Published on 08/04/2015 by admin

Filed under Emergency Medicine

Last modified 08/04/2015

Print this page

rate 1 star rate 2 star rate 3 star rate 4 star rate 5 star
Your rating: none, Average: 0 (0 votes)

This article have been viewed 3182 times

Chapter 148



Acetaminophen is one of the most commonly used antipyretic and analgesic agents throughout the world. Acetaminophen is found as an isolated product or in combination medications for the treatment of cold symptoms, pain, and headache. In 2010, an intravenous (IV) formulation was approved in the United States (an IV formulation was available in Europe and Australia previously) for the treatment of pain1–3 and as an antipyretic.4 Given the widespread use and availability of acetaminophen, toxicity is a concern in all intentional ingestions as well as with repeated supratherapeutic dosing and drug abuse. Acetaminophen toxicity is one of the leading causes of hospital admission, antidote use, and fatalities from oral poisonings in the United States.5

Protocols have been established for the assessment and management of acute acetaminophen ingestion through decades of research and experience. However, controversy continues to exist, and with new formulations recently approved, the management of acetaminophen exposures continues to evolve.

Principles of Disease

Acetaminophen is absorbed rapidly, with peak plasma concentrations generally occurring within 1 hour and complete absorption within 4 hours. Once it is absorbed, acetaminophen inhibits prostaglandin E2 (PGE2) synthesis, leading to antipyresis and analgesia. Inhibition of PGE2 synthesis is by either direct cyclooxygenase-2 inhibition or inhibition of membrane-associated prostaglandin synthase.6,7

In therapeutic doses, acetaminophen is primarily metabolized by conjugation with glucuronide (40-67%) and sulfate (20-46%) into nontoxic metabolites that are excreted in the urine8 (Fig. 148-1). A small percentage (<5%) is oxidized by cytochrome P450 2E1 (CYP2E1) (and to a lesser extent 1A4 and 3A4) to a highly cytotoxic metabolic intermediary, N-acetyl-p-benzoquinone imine (NAPQI).9,10 In therapeutic doses, NAPQI is short-lived, combining rapidly with glutathione and other thiol-containing compounds to form nontoxic metabolites that are excreted in the urine. With typical therapeutic acetaminophen dosing, glutathione stores and the ability to regenerate glutathione easily keep up with NAPQI production.

After large ingestions or repeated supratherapeutic ingestions, the amount of NAPQI produced begins to outstrip glutathione stores and the liver’s ability to regenerate glutathione, leading to unbound NAPQI. The highly reactive electrophile NAPQI covalently binds to cell proteins in the liver, which initiates a cascade of events that lead to hepatic cell death. Renal injury may also occur with or without liver injury11 and may be mediated by renal CYP enzymes or activation of prostaglandin synthase.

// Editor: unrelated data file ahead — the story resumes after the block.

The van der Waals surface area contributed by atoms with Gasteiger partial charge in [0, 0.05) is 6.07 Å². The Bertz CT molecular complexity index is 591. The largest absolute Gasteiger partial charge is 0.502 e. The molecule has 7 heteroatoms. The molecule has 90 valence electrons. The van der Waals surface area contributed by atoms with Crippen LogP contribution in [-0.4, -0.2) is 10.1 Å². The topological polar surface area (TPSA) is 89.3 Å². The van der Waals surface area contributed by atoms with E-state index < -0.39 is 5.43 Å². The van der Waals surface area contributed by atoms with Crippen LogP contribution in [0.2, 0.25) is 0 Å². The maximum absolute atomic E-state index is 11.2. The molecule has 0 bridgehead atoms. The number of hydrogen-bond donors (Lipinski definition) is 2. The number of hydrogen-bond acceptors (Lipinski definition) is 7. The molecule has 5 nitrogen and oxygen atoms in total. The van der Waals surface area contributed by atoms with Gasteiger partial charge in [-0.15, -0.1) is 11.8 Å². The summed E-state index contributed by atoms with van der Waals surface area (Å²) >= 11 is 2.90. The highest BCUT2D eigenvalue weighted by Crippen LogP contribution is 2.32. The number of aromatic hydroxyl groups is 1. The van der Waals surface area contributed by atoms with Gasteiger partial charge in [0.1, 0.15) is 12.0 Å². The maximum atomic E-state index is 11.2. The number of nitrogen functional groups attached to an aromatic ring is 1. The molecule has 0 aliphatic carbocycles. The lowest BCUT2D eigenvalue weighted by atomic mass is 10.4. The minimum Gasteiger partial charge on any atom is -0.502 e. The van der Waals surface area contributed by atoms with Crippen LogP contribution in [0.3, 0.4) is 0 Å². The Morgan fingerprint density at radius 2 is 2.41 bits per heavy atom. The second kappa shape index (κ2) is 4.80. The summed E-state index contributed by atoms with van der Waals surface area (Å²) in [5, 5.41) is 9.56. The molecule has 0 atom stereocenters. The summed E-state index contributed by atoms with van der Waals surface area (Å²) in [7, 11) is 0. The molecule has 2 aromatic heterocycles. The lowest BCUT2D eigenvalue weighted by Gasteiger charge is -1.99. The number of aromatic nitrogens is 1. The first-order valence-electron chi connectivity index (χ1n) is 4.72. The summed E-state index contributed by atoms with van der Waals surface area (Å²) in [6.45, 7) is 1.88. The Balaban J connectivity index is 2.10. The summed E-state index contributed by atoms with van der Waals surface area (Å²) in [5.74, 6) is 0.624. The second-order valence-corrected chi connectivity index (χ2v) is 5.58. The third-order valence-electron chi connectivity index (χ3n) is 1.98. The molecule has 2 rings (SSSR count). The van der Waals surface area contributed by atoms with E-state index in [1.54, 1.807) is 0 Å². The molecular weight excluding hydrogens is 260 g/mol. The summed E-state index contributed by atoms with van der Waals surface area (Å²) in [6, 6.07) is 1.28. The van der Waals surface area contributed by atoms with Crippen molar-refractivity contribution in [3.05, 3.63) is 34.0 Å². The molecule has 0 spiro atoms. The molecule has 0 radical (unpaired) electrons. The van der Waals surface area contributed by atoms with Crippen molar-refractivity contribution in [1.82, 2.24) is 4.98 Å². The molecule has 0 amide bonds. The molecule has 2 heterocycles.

Acetaminophen-induced liver damage initially occurs in hepatic zone III (centrilobular) because oxidative metabolism is concentrated in this area. With severe toxicity, necrosis of the entire liver parenchyma may occur. The clinical effects of severe acetaminophen toxicity are the result of severe fulminant liver failure rather than a direct acetaminophen effect. These effects include multiorgan failure, systemic inflammatory response syndrome, hypotension, cerebral edema, and death.12

The principal therapy for acetaminophen toxicity is N-acetylcysteine (NAC), which is effective by two separate mechanisms. Soon after overdose, NAC serves as a glutathione precursor and a sulfur-containing glutathione substitute (see Fig. 148-1), binding to and thereby detoxifying NAPQI and avoiding subsequent hepatotoxicity. In addition, NAC may decrease NAPQI formation by enhancing acetaminophen conjugation with sulfate to nontoxic metabolites.

Even after acetaminophen hepatotoxicity is evident, NAC acts as a free radical scavenger and an antioxidant and alters hepatic microcirculation and oxygen delivery.13 In patients with acetaminophen-induced hepatic failure, IV administration of NAC decreases the rates of cerebral edema, hypotension, and death even when no acetaminophen remains.12

Clinical Features

Early after acute acetaminophen ingestion, patients may be asymptomatic or have mild nonspecific symptoms (e.g., nausea, vomiting, anorexia, malaise, diaphoresis) (Table 148-1). Liver injury becomes evident after a period of 8 to 36 hours as an elevation in aspartate transaminase (AST).14 Once liver injury has begun, patients may have right upper quadrant pain or tenderness, vomiting, and jaundice. AST concentrations continue to rise rapidly14 and usually peak in 2 to 4 days, corresponding to maximal liver injury. Alanine transaminase (ALT), prothrombin time, and bilirubin typically begin to rise and peak shortly after AST values. With severe toxicity, AST, ALT, and the prothrombin time may all be elevated within 24 hours (Fig. 148-2).14 With maximal liver injury, patients have signs and symptoms consistent with fulminant liver failure, including metabolic acidosis, coagulopathy, and hepatic encephalopathy. Death may occur from hemorrhage, adult respiratory distress syndrome, sepsis, multiorgan failure, or cerebral edema. The risk of renal injury increases with the severity of hepatic injury; renal injury occurs in less than 2% of patients without hepatotoxicity and in 25% of patients with severe hepatotoxicity.